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Because of this, the New York Office for the Prevention of Abuse has just started a campaign to help teenagers recognize the dangers of emotional and verbal abuse: “Teen Dating Abuse is #Not Just Physical.” Many law enforcement officers, who often handle domestic violence calls, now receive training on how to detect nonphysical domestic abuse.The language and thinking around this issue (“battered woman syndrome,” for instance) are extraordinarily gendered.As Natalia Otero, a lawyer and the executive director of D. Safe, told me: “One of the oldest myths is that the abuser is out of control.I’ve seen abusers come into court quite eloquent, quite clear about what they know and what they want from their partner and from the system.Another, more recent, cause: the threat of deportation.With no reduction in domestic violence reporting from non-Hispanic victims, San Francisco and San Diego recorded declines of 18 percent and 13 percent, respectively, among Hispanics in the first half of 2017, compared with the same period in 2016.
In 2008, it took four battered men and a lawsuit by the National Coalition for Men for the California courts to recognize that men are entitled to equal protection and advocacy support from domestic violence shelters.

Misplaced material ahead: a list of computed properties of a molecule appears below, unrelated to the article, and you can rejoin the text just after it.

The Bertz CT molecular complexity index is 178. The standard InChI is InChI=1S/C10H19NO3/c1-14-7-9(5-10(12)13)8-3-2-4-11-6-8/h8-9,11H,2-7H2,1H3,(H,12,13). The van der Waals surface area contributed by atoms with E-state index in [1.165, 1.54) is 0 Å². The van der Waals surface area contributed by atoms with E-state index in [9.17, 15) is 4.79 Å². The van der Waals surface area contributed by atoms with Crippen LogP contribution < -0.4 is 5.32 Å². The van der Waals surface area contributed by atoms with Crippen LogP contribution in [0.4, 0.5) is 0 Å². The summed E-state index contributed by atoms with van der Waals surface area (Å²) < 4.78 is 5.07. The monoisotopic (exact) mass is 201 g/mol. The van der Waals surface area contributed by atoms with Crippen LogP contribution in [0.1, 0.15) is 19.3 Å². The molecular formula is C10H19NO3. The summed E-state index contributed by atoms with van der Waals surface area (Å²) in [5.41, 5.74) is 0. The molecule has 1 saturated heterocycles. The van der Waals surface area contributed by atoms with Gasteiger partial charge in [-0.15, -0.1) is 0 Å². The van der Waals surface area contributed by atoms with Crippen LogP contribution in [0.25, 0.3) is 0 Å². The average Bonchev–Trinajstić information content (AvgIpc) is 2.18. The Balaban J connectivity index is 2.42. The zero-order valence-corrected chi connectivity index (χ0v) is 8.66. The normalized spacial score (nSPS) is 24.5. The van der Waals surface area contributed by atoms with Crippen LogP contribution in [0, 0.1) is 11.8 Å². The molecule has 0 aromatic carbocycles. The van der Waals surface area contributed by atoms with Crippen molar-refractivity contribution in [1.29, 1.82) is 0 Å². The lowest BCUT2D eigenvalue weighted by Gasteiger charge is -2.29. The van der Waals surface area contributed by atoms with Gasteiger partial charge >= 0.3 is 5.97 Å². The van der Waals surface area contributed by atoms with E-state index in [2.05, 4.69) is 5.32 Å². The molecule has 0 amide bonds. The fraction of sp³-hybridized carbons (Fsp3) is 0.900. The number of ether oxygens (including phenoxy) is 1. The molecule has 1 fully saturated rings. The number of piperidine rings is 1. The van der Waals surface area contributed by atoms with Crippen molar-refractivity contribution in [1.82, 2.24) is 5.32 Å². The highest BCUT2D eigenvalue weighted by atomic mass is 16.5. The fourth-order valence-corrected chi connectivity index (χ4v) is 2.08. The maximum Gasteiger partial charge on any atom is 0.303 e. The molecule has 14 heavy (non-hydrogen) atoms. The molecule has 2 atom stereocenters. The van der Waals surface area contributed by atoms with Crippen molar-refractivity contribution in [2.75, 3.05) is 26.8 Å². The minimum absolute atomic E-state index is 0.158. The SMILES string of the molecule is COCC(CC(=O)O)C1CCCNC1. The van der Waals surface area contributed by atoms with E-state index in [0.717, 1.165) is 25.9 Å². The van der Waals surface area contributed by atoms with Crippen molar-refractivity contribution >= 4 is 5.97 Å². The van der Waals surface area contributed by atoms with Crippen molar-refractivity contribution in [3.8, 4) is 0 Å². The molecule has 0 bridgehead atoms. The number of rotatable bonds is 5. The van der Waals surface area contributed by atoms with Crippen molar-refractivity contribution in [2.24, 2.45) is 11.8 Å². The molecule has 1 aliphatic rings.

I’ll never forget participating in police training in Howard County, Md., in 1978, when a victim told officers, “The first time my husband hit me, I thought: ‘This can’t be happening to me, I have a master’s degree.’ ” “A lot of people like being in abusive relationships,” Mark Warden, then a New Hampshire state lawmaker and a member of the Criminal Justice and Public Safety Committee, said in 2013, adding: “People are always free to leave.” When writer Beverly Gooden tweeted about her violent relationship by creating the hashtag #Why IStayed, the torrent of responses included such sentiments as “I was determined to make it work, wanted kids to have their dad, convinced myself that what he did to me wasn’t affecting them.” This is one of the most destructive myths because it diminishes the severity of the abuse and implies that the victim must be comfortable with it.
Victims stay in relationships for many reasons, including fear of the abuser (who often threatens harm if they do leave), lack of money, worry about children and lack of transportation.
I love the chippy chippy comment though - and that's an issue for me, the fact that he gets quite defensive and bottles things up.
Birger became curious about his anecdotal experience and wanted to see if there were statistics to back up what his single female friends were going through -- and there were.